The art of elegantly writing nonsense is the vāmapanthi’s forte.
There was a time when men of culture and taste wrote words that resounded through the ages; majestic and irreplaceable were their thunderous roars, captured and encoded into alphabets and scripts.
To the critic of societal values this was an effective weapon, to him there were few other means which could have held more sway among the influential and trendsetting class of men. Not only did he merely adopt it, over the years he made it all his own,
This control did not stop with simply churning out acceptable lines of thought or guidelines that shape the road towards entropy, it expanded, into twisting existing streams as well. Such was his proficiency that it did not take long before the finer pursuits of art, music, theatre, etc. became the refuge of those who sought to uproot culture and replace it with bland strains of Universalism.
Today, we open the pages of what are considered great literary magazines, and we find beautiful words strung together to yield the most inane and meaningless of platitudes and analyses. Art which flash brightly but do not inspire thoughts. Theatre which shock the senses and invoke tepid applause. Music? The less said the better.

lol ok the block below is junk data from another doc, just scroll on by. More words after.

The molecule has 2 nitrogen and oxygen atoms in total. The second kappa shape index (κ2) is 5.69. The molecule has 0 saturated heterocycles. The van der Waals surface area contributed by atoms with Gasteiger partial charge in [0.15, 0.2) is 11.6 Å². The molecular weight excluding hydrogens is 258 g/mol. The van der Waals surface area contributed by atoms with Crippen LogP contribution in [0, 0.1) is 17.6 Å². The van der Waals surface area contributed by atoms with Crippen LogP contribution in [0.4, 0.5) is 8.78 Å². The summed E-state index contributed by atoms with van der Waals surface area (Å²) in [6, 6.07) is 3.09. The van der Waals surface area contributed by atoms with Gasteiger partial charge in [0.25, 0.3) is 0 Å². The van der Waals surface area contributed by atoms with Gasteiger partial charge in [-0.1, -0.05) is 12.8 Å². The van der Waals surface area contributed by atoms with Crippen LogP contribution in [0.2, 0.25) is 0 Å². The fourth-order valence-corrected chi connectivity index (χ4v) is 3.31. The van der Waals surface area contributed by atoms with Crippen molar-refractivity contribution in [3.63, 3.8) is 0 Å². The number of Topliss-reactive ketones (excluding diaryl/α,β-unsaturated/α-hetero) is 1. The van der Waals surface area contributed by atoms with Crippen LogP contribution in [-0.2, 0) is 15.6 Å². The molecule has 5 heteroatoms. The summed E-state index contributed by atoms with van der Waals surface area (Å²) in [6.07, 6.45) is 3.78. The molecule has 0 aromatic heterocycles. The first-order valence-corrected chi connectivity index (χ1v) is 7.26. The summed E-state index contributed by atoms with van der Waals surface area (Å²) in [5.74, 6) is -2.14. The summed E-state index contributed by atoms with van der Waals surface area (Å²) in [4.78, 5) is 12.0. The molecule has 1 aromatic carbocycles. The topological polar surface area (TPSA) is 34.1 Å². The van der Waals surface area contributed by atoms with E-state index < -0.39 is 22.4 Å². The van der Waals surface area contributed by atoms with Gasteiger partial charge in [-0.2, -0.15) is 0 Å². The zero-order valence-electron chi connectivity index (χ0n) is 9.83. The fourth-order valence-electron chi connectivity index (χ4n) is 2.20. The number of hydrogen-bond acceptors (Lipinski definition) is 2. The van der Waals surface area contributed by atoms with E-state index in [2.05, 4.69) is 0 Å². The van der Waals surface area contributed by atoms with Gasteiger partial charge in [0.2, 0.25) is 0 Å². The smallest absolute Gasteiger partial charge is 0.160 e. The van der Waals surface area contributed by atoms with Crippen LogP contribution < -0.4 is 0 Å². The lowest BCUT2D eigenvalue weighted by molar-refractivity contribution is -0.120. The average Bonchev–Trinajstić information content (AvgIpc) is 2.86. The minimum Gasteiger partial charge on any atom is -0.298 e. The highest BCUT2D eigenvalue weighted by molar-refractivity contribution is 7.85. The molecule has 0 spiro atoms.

Fine arts existed for their own sake, to invoke in people feelings that differentiated them from beasts. That is what our ancients called as Rasa. The inner emotions being evoked in response to synthetic stimuli which hinted at our inner impulses, whilst now we have political posturing that have completely enwrapped themselves around such expressions. These expressions, create more problems than they solve, but when they fail they are salvaged by the No True Scotsman card.
They ask us to be ashamed at all turns, they raise the phantoms of privilege when they notice even a hint of a spine. Thus has writing, become a tool to shame and exalt fault-lines. To make it more palatable, we see words of immense beauty, and techniques of tremendous skill being copiously employed. The usage of words having vague origins in place of precise terms. Tremendous and torturous ways of read in between lines, even in those places where there are only white spaces.
It is no surprise that they are awarded and praised, appreciated for metre, rhyme, tempo and texture. The same group praising each other in turns, adding layers of drivel to further obscure their simplistic origins and content.
When shall we see again, the lalitakāvya-s, brihadkathā-s, rasayukta nāṭaka-s, nādamaya saṅgīta? Will they ever be resurrected in our high tongues and vernaculars alike?
Our stories once taught us morals. Now they validate our shortcomings. It is time new itihāsa-s are wrought, before all that remains is debris.